By Charlotte Hawkins, Volunteer Contributor
As Shrove Tuesday rolls around again, we'll all be making sure we've stocked up on enough eggs for our annual pancake-fest. Although traditionally a recipe made the day before Ash Wednesday to use up leftover ingredients, many of us no longer follow the fasting practices of Lent, but are still fond of our annual pancake-making tradition.
Eggs aren't just about pancakes though! They are truly one of nature's most versatile foods. On their own, they can be prepared in a myriad of ways (poached, boiled, fried, scrambled, baked, as an omelette) and can also be an integral part of meals as diverse as a French Salade Niçoise or Indian kedgeree. Nearly all cultures have their own egg-based savory dishes and desserts, but they are also the hidden star in foods where they act as an emulsifier or binder, such as mayonnaise or cake, in which their unique properties are hard to replicate using other ingredients.
As well as being incredibly versatile, eggs are nutritional heavyweights. Once maligned due to their high cholesterol content and salmonella risk, as our understanding of the health impact of dietary cholesterol has developed and hens are now routinely vaccinated against salmonella, eggs have now been exonerated. They contain a rich array of nutrients in a form that is easily metabolised by the human body, including first class protein (with an amino acid distribution ideally suited to our needs), vitamin D and the B vitamin complex, and minerals iodine and selenium (which can often be lacking in our diets). They also contain compounds including choline, lutein and zeaxanthin, which are all necessary for good health. All this for only around 70 calories per egg!
With most foods, what you get out of it depends on what goes into its production, and this is particularly true when it comes to eggs. Chickens that have been allowed to forage and eat a natural diet will produce eggs that are far more nutrient-rich than those that have been kept in cages eating food chosen for its low cost rather than nutritional suitability. You don't need a laboratory to assess this – a comparison of a supermarket egg from a caged hen with a free-range organic one will reveal clear differences in yolk colour and viscosity.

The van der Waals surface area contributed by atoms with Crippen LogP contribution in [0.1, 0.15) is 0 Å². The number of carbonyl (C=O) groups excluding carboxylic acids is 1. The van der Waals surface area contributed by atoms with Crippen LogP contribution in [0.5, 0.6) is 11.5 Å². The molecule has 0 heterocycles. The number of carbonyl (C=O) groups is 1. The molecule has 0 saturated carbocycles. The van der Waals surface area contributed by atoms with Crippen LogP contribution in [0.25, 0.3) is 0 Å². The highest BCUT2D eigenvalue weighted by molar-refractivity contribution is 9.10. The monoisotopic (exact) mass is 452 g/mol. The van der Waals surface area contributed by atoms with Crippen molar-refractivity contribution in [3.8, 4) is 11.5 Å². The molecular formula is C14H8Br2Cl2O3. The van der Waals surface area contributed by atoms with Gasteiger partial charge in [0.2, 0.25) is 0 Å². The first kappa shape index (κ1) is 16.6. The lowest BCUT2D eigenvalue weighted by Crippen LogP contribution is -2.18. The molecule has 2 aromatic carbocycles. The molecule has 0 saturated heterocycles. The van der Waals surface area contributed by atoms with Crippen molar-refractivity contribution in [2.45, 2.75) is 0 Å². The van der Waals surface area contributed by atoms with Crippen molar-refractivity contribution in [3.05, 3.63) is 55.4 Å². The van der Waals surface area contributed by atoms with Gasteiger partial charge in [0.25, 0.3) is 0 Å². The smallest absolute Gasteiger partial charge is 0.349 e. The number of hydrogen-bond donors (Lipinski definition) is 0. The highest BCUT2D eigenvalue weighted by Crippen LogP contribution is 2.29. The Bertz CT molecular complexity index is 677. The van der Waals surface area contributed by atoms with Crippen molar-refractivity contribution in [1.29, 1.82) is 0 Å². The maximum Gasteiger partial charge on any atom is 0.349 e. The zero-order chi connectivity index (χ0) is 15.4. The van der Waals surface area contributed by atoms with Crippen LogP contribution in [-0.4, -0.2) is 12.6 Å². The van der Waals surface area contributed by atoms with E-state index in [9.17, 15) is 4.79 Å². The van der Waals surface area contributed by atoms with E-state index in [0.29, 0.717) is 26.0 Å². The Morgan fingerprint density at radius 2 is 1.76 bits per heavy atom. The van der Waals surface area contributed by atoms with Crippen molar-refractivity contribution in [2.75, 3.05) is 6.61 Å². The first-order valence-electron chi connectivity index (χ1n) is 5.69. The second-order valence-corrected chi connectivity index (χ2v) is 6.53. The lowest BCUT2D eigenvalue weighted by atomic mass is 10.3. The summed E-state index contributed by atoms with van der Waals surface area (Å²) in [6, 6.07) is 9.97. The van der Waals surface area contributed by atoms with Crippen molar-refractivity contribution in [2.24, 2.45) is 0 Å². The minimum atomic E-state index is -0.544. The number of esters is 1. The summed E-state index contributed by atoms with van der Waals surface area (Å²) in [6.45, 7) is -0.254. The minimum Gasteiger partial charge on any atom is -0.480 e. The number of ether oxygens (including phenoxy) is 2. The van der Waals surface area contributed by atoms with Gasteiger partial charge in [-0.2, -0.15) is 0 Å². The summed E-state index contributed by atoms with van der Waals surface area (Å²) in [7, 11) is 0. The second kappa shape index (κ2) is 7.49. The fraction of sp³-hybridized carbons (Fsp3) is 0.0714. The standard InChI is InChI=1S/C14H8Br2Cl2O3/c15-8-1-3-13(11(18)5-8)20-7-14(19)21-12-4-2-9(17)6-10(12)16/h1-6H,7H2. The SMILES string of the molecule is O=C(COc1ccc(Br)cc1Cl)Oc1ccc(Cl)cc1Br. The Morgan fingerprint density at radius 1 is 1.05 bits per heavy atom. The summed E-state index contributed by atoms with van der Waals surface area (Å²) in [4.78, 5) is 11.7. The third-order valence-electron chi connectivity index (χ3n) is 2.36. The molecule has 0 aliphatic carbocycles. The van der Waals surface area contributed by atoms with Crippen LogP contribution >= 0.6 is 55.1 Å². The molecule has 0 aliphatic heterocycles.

Thankfully, intense battery farming for egg production has been illegal in the EU since 2012, although it is still legal in most other parts of the world. This has led to a popular misconception that we no longer have caged hens producing eggs in the UK which is not true – hens can still be locked in cages their entire lives, but the cages, known – somewhat euphemistically – as "enriched", are bigger, and they now have a little more space per bird, perches and scratching posts, which they didn't have under battery farming methods.
- Shockingly, 48% of eggs sold in the UK are still produced in cages.
- Around 3% of eggs come from chickens kept in barns where welfare standards are marginally better, but they still have little room to move and express natural behaviour and no access to daylight or outdoors.
- In the UK, 47% of eggs are produced by free-range hens- a figure much higher than in the rest of Europe.
- Only 2% are produced organically.
Many people buy free range eggs thinking that if organic eggs are free-range (which, of course, they are) then welfare standards must be the same. This is not the case – organic standards, particularly those of the Soil Association, are far higher.
- Soil Association standards permit only 2,000 hens per flock.
- But free-range birds can be held in flocks of up to 16,000.
- Organic birds must have continuous daytime access to outdoors covered with suitable vegetation, with a maximum stocking density of six birds per square metre indoors and ten square metres per bird outside.
- Free-range birds can be stocked at nine birds per square metre and are only required to have 4 square metres per bird outside.
There are not just differences in stocking density for organic and free-range birds: Hens kept to Soil Association standards are not fed GM feed, and beak trimming and the routine use of antibiotics are forbidden, whereas they are allowed in free-range standards. Even if you don't choose organic eggs for your health, it is worth it for the higher welfare standards.
If you really have too much time on your hands, you can look up which farm your egg has come from using the Food Miles website.
True food's chicken eggs come from Haresfield Farm in Wiltshire, where flocks are kept to strict Soil Association organic standards. They are delivered to True Food directly from the farm – with no waiting around at a regional distribution centre – so will be far fresher than you can buy elsewhere. Also, as is always the case with True Food, you can buy as many or as few as you like, from several trays to just one egg if that's all you need.
True Food also sells organic duck eggs, which are much harder to come by. These are produced by Puddle Lane Duck Eggs in Wiltshire. Duck eggs are a little bigger than hens' eggs, with a richer colour and flavour. They contain slightly more calories than hens' eggs due to the higher fat content, but that is balanced by an even higher nutrient profile, and as they are also Soil Association certified, you can be confident that they have been produced to the highest welfare standards.
With so many eggs-cellent (sorry!) reasons to eat them, make sure you pick up some chicken or duck eggs next time you come to True Food.